Mothers of Bedford: Mothers in Prison
This post by guest contributor and film director, Jenifer McShane
For many women I know it is hard to imagine being separated from their children for a week or a month. Imagine being separated for ten or twenty years. What does that mother-child relationship look like?
Later this month my recently completed documentary, Mothers of Bedford, will screen at my favorite CT movie theater, Madison Art Cinemas!
It has been a long labor of love taking years of fundraising, filming, and more fundraising. I was inspired to make Mothers of Bedford when I learned about Sister Elaine Roulet’s work inside Bedford Hills Correctional Facility. Sister Elaine decided that bars could not separate a child from their mother’s love and pledged to make it easier for mothers to see their children. I was struck by the hopefulness and love involved in her work. By founding The Children’s Center inside the prison and promoting opportunities for incarcerated women to see their children she has created space for positive change in the least likely of settings: prison.
As a mother myself, I was fascinated by the work happening in The Children’s Center as I observed the inmates working hard to maintain their role as mother. The issues the mothers in prison worry about: school grades, hanging with the wrong friends, and dating are not all that different from what the Guilford moms I know are worrying about. Of course, mothers in prison do not have day-to-day access to their children and have limited control. They also often have boat loads of guilt about being in prison and how that is affecting their child.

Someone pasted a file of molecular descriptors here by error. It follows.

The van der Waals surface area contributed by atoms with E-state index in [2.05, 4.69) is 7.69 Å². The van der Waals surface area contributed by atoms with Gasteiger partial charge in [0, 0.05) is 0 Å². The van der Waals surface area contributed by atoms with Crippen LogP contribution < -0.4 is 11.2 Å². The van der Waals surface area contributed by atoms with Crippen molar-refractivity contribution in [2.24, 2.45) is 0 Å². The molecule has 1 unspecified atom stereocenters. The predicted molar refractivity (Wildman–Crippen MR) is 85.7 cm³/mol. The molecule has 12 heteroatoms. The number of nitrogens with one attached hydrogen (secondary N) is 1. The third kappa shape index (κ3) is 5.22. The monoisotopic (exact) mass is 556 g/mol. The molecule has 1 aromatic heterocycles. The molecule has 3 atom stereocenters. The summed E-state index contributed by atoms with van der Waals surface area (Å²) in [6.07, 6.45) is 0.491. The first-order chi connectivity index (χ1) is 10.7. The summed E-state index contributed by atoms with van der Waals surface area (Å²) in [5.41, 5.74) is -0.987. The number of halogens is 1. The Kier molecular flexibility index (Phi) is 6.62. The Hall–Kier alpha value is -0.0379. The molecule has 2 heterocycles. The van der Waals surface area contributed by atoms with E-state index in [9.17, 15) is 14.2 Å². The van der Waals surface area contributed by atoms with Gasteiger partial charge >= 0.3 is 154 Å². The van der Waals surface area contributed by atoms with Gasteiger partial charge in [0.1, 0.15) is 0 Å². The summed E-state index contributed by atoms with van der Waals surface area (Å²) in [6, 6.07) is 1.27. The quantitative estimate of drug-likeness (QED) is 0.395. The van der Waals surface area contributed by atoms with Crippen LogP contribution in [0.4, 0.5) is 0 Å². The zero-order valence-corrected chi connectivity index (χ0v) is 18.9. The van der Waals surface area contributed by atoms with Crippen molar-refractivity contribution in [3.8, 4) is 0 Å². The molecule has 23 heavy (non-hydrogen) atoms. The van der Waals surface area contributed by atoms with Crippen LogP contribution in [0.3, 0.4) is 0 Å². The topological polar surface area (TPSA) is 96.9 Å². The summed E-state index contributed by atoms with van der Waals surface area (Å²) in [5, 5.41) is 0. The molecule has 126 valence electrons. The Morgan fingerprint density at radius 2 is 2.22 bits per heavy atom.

In my daily life parenting two boys I delight in the joy they bring to my husband and me but am also amazed at how challenging the role of mother can be. I say this as someone who has the benefits of education, a happy marriage, and safe environment to raise my children. What if I had none of these things? Is it possible to remain close to children from prison?
Every day I hear people who see the world definitively in black and white. In contrast, I believe many of life’s situations are somewhere in the complicated, gray area where problems are not easy to define or solve. Of course, there are the occasional exceptions, but generally speaking, regardless of why the mother is in prison, it can only benefit all concerned to allow a mother to nurture and possibly strengthen the relationship with her child.
My goal in making the film is to illuminate and raise the level of discussion regarding incarceration. Over the past several years, with the permission of the NY State Department of Corrections I have visited incarcerated women and their families in an effort to document their stories and have their voices heard. Mothers of Bedford gives us a look at a life that most of us know very little about. It has been a transforming experience for me, as I hope it will be for those who watch the film.
Mothers of Bedford is showing at Madison Art Cinemas February 17th @ 7:45 followed by a Q&A with the filmmaker, Jenifer McShane. Jenifer lives in Guilford with her husband and two sons.